Justin: Every year we have different challenges but the biggest one this year was that we started off at Cape St. Francis. Then we cut up into the Freestate, then into the North-West, across the Drakensberg, back to the Freestate and up through the Wild Coast. The biggest challenge is the actual distances traveled in one day. I have found over the years that 400km is about the maximum that we are prepared to travel in one day. Some days we had 800km travels with forty-five vehicles on the road which was absolutely murdurous.



“...We had some fantastic dishes that were prepared by these guys against all odds...” - Benny Masekwameng


Working so closely with the contestants, do you ever get emotionally attached?

Benny: Yes, you know it's always been like that. You spend so much time with these guys and you understand what they are fighting for. You get to know them and their cooking styles, their decision making and the stories they tell you through the food that they cook. You get attached and want to listen to their stories, you see exactly what they can do and their potential so when it comes to letting contestants go, it's never nice. We understand that it is a competition and at some point people will have to go home, but it's never nice breaking somebody's dream. With me especially, I get attached to them.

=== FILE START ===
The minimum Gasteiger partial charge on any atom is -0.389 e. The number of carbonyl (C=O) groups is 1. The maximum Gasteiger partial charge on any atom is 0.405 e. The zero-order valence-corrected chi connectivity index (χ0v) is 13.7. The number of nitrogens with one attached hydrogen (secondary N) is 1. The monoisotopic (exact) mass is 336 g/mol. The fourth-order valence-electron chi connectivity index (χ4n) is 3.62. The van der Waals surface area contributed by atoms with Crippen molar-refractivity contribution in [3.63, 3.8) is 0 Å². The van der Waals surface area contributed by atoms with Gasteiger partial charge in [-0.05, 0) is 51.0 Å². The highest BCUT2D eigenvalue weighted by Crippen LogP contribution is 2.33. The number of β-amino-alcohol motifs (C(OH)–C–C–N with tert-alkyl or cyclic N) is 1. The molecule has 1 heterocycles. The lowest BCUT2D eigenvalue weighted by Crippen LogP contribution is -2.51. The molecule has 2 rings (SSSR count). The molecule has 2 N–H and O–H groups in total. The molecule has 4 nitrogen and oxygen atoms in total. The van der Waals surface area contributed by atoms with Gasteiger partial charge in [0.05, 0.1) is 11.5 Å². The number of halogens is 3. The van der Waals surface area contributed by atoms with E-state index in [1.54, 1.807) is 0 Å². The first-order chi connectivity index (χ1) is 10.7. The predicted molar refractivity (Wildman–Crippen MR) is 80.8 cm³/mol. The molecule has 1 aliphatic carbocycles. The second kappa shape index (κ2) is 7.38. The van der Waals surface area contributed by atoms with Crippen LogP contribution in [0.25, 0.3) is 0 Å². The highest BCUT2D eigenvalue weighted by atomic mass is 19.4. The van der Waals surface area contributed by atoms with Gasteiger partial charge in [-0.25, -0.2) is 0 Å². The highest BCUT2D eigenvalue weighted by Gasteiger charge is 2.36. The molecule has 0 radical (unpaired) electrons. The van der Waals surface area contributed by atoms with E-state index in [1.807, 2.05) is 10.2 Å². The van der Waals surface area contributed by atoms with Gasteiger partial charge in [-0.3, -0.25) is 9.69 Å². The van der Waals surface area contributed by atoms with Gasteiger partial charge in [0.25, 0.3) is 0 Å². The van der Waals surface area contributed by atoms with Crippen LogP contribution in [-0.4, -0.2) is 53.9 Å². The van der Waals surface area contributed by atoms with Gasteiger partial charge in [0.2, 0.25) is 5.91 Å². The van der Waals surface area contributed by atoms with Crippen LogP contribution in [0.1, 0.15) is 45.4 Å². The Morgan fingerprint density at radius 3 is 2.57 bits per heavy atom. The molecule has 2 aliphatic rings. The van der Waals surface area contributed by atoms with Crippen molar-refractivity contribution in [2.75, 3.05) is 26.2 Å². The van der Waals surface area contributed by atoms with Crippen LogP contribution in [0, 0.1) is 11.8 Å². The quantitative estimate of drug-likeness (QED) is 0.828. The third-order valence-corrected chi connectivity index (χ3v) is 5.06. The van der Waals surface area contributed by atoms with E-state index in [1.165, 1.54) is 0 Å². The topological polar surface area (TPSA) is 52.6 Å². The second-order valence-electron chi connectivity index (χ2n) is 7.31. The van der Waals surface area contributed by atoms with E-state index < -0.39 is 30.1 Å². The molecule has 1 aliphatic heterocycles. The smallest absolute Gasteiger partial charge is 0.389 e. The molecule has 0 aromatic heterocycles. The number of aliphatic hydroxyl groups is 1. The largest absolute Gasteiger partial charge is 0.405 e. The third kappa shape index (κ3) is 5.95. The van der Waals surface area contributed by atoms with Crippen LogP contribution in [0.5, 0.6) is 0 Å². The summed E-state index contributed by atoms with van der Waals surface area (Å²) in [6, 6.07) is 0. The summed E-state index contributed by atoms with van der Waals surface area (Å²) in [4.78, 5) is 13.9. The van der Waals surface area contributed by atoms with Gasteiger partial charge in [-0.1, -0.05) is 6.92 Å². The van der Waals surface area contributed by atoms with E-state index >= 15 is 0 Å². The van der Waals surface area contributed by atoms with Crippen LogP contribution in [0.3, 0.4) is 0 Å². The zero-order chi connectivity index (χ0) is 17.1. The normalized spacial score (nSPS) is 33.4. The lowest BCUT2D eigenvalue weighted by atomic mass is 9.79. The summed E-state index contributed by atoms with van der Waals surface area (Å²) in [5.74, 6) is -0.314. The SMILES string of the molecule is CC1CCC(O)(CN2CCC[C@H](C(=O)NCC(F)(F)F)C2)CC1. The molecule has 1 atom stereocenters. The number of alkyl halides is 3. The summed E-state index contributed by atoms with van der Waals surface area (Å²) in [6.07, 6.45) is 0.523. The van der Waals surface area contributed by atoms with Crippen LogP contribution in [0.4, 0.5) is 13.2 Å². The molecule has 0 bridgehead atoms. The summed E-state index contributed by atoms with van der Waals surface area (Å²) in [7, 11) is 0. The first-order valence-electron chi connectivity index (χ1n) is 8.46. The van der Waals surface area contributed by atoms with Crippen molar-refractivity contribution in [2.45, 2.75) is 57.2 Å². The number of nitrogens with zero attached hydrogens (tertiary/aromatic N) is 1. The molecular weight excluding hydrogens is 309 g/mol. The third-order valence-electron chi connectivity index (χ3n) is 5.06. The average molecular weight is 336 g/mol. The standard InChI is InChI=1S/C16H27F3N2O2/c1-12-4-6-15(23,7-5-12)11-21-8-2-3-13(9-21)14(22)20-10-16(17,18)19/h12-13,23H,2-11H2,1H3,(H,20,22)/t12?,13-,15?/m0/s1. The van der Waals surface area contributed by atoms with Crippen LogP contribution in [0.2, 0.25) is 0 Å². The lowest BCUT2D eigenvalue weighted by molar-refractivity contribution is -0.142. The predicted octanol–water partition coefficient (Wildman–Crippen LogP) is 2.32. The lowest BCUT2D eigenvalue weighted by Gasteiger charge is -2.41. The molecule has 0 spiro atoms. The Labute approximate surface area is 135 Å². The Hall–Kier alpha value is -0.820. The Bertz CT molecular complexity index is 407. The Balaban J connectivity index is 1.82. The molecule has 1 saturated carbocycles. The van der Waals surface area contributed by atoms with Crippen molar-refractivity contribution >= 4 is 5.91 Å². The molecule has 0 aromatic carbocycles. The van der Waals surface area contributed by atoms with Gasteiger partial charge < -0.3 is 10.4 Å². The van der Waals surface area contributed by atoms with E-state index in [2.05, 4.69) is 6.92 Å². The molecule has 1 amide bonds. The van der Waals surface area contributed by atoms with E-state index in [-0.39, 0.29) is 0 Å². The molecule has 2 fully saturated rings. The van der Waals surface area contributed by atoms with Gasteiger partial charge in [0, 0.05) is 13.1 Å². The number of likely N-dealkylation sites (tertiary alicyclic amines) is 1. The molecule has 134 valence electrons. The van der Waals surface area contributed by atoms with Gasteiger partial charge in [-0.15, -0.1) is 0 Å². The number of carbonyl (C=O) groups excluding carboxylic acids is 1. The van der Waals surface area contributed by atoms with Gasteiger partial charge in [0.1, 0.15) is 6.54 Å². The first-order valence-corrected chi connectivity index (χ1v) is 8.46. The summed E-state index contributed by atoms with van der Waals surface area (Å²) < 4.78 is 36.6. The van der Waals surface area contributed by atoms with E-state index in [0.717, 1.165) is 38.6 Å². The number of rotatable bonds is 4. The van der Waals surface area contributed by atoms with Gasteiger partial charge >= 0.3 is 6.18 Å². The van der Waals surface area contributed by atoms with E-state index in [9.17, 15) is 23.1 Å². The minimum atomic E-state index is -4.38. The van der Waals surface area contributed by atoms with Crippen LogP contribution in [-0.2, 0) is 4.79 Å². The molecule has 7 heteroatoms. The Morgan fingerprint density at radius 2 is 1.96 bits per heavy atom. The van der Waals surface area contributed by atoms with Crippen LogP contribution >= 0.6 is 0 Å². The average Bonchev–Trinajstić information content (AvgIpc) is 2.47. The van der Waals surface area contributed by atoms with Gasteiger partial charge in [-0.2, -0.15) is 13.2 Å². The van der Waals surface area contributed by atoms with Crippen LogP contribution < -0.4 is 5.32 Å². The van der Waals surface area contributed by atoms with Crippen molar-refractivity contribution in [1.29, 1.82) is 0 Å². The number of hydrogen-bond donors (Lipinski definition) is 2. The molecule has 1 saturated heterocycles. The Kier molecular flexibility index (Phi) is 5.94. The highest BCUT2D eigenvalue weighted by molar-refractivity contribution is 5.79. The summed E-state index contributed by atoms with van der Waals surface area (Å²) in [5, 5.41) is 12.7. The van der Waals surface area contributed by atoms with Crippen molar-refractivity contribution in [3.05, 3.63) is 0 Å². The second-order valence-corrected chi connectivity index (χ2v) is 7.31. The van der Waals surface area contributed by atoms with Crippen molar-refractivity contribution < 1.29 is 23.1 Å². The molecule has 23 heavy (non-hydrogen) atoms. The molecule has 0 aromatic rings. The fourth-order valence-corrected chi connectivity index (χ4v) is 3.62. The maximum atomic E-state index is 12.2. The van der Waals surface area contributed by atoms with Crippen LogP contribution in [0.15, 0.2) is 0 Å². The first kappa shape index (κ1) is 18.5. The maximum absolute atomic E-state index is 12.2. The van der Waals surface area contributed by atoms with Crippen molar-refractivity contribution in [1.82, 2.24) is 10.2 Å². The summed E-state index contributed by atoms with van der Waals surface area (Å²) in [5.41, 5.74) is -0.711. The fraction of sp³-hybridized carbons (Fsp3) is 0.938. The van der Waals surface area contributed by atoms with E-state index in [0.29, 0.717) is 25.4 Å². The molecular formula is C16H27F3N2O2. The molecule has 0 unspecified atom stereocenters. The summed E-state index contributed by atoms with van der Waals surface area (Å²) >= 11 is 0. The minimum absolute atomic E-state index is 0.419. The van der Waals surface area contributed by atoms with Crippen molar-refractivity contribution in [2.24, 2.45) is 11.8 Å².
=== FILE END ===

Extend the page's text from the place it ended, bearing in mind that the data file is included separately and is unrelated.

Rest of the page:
In my feedback I always try to encourage them, show them where they went wrong and how they should fix it next time should they have an opportunity to do it again. The caliber of the contestants we had this season was incredible and I take my hat off to them. The pressure on them, not just in terms of outcooking everybody else, but being on the road, being in an environment that they are not familiar with and having challenges thrown at them, they soldier on. It takes a lot of guts to do this. We had some fantastic dishes that were prepared by these guys against all odds.


It must be quite a shift from your previous show in terms of going all over the country?